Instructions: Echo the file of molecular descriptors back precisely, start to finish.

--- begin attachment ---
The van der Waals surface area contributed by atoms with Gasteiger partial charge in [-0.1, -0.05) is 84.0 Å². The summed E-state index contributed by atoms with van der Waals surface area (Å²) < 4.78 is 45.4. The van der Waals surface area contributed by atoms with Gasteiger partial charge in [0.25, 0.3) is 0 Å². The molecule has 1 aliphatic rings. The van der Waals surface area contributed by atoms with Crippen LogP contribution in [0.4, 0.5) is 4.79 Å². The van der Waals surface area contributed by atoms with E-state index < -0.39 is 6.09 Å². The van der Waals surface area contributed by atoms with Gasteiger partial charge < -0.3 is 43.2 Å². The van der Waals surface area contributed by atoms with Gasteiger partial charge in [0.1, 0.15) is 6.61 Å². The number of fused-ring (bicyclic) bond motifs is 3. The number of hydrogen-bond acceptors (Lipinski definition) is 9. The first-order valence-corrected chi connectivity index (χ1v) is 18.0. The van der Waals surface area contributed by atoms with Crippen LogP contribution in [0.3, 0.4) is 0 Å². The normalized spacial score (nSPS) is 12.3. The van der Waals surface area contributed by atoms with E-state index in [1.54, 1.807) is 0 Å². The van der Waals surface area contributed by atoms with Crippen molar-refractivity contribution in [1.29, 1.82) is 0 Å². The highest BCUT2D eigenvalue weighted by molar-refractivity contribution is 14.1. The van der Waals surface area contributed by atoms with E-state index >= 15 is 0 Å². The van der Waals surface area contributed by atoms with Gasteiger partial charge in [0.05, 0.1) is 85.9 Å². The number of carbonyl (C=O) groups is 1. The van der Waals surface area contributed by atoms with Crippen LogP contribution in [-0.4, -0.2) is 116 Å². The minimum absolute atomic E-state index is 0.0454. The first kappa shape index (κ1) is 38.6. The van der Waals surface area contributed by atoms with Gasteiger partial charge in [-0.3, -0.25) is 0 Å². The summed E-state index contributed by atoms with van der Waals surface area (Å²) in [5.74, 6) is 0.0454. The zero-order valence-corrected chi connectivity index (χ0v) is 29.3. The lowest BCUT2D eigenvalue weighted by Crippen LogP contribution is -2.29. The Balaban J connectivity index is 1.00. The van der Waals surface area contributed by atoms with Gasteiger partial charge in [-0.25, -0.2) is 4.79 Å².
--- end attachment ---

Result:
The van der Waals surface area contributed by atoms with Gasteiger partial charge in [-0.1, -0.05) is 84.0 Å². The summed E-state index contributed by atoms with van der Waals surface area (Å²) < 4.78 is 45.4. The van der Waals surface area contributed by atoms with Gasteiger partial charge in [0.25, 0.3) is 0 Å². The molecule has 1 aliphatic rings. The van der Waals surface area contributed by atoms with Crippen LogP contribution in [0.4, 0.5) is 4.79 Å². The van der Waals surface area contributed by atoms with E-state index < -0.39 is 6.09 Å². The van der Waals surface area contributed by atoms with Gasteiger partial charge < -0.3 is 43.2 Å². The van der Waals surface area contributed by atoms with Gasteiger partial charge in [0.1, 0.15) is 6.61 Å². The number of fused-ring (bicyclic) bond motifs is 3. The number of hydrogen-bond acceptors (Lipinski definition) is 9. The first-order valence-corrected chi connectivity index (χ1v) is 18.0. The van der Waals surface area contributed by atoms with Crippen LogP contribution in [0.3, 0.4) is 0 Å². The normalized spacial score (nSPS) is 12.3. The van der Waals surface area contributed by atoms with E-state index in [1.54, 1.807) is 0 Å². The van der Waals surface area contributed by atoms with Crippen molar-refractivity contribution in [1.29, 1.82) is 0 Å². The highest BCUT2D eigenvalue weighted by molar-refractivity contribution is 14.1. The van der Waals surface area contributed by atoms with E-state index >= 15 is 0 Å². The van der Waals surface area contributed by atoms with Gasteiger partial charge in [0.05, 0.1) is 85.9 Å². The number of carbonyl (C=O) groups is 1. The van der Waals surface area contributed by atoms with Crippen LogP contribution in [-0.4, -0.2) is 116 Å². The minimum absolute atomic E-state index is 0.0454. The first kappa shape index (κ1) is 38.6. The van der Waals surface area contributed by atoms with Gasteiger partial charge in [-0.3, -0.25) is 0 Å². The summed E-state index contributed by atoms with van der Waals surface area (Å²) in [5.74, 6) is 0.0454. The zero-order valence-corrected chi connectivity index (χ0v) is 29.3. The lowest BCUT2D eigenvalue weighted by Crippen LogP contribution is -2.29. The Balaban J connectivity index is 1.00. The van der Waals surface area contributed by atoms with Gasteiger partial charge in [-0.25, -0.2) is 4.79 Å².